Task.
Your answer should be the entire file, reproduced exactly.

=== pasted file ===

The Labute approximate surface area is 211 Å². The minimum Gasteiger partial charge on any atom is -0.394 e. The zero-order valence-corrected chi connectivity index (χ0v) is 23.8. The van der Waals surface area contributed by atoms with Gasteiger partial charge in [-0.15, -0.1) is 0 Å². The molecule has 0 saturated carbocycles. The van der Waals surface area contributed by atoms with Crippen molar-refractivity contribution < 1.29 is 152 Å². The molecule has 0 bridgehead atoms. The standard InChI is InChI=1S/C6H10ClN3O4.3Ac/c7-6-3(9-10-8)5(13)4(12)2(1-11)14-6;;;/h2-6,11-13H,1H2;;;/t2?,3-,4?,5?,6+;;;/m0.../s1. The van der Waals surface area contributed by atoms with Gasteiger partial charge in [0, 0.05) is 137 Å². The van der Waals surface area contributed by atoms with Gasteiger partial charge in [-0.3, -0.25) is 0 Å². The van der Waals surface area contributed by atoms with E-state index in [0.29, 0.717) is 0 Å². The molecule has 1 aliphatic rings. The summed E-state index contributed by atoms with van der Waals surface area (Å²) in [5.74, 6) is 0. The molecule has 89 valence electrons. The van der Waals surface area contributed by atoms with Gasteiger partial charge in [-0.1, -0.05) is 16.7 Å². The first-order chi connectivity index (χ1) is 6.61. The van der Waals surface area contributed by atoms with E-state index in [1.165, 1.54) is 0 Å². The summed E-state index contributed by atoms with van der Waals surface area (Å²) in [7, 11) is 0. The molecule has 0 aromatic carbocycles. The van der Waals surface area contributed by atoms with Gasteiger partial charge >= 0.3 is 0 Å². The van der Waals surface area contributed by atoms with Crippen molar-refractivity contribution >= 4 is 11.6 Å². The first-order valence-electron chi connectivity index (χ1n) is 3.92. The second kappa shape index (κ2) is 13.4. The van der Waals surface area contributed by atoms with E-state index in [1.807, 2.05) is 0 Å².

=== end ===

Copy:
The Labute approximate surface area is 211 Å². The minimum Gasteiger partial charge on any atom is -0.394 e. The zero-order valence-corrected chi connectivity index (χ0v) is 23.8. The van der Waals surface area contributed by atoms with Gasteiger partial charge in [-0.15, -0.1) is 0 Å². The molecule has 0 saturated carbocycles. The van der Waals surface area contributed by atoms with Crippen molar-refractivity contribution < 1.29 is 152 Å². The molecule has 0 bridgehead atoms. The standard InChI is InChI=1S/C6H10ClN3O4.3Ac/c7-6-3(9-10-8)5(13)4(12)2(1-11)14-6;;;/h2-6,11-13H,1H2;;;/t2?,3-,4?,5?,6+;;;/m0.../s1. The van der Waals surface area contributed by atoms with Gasteiger partial charge in [0, 0.05) is 137 Å². The van der Waals surface area contributed by atoms with Gasteiger partial charge in [-0.3, -0.25) is 0 Å². The van der Waals surface area contributed by atoms with E-state index in [0.29, 0.717) is 0 Å². The molecule has 1 aliphatic rings. The summed E-state index contributed by atoms with van der Waals surface area (Å²) in [5.74, 6) is 0. The molecule has 89 valence electrons. The van der Waals surface area contributed by atoms with Gasteiger partial charge in [-0.1, -0.05) is 16.7 Å². The first-order chi connectivity index (χ1) is 6.61. The van der Waals surface area contributed by atoms with E-state index in [1.165, 1.54) is 0 Å². The summed E-state index contributed by atoms with van der Waals surface area (Å²) in [7, 11) is 0. The molecule has 0 aromatic carbocycles. The van der Waals surface area contributed by atoms with Gasteiger partial charge >= 0.3 is 0 Å². The van der Waals surface area contributed by atoms with Crippen molar-refractivity contribution >= 4 is 11.6 Å². The first-order valence-electron chi connectivity index (χ1n) is 3.92. The second kappa shape index (κ2) is 13.4. The van der Waals surface area contributed by atoms with E-state index in [1.807, 2.05) is 0 Å².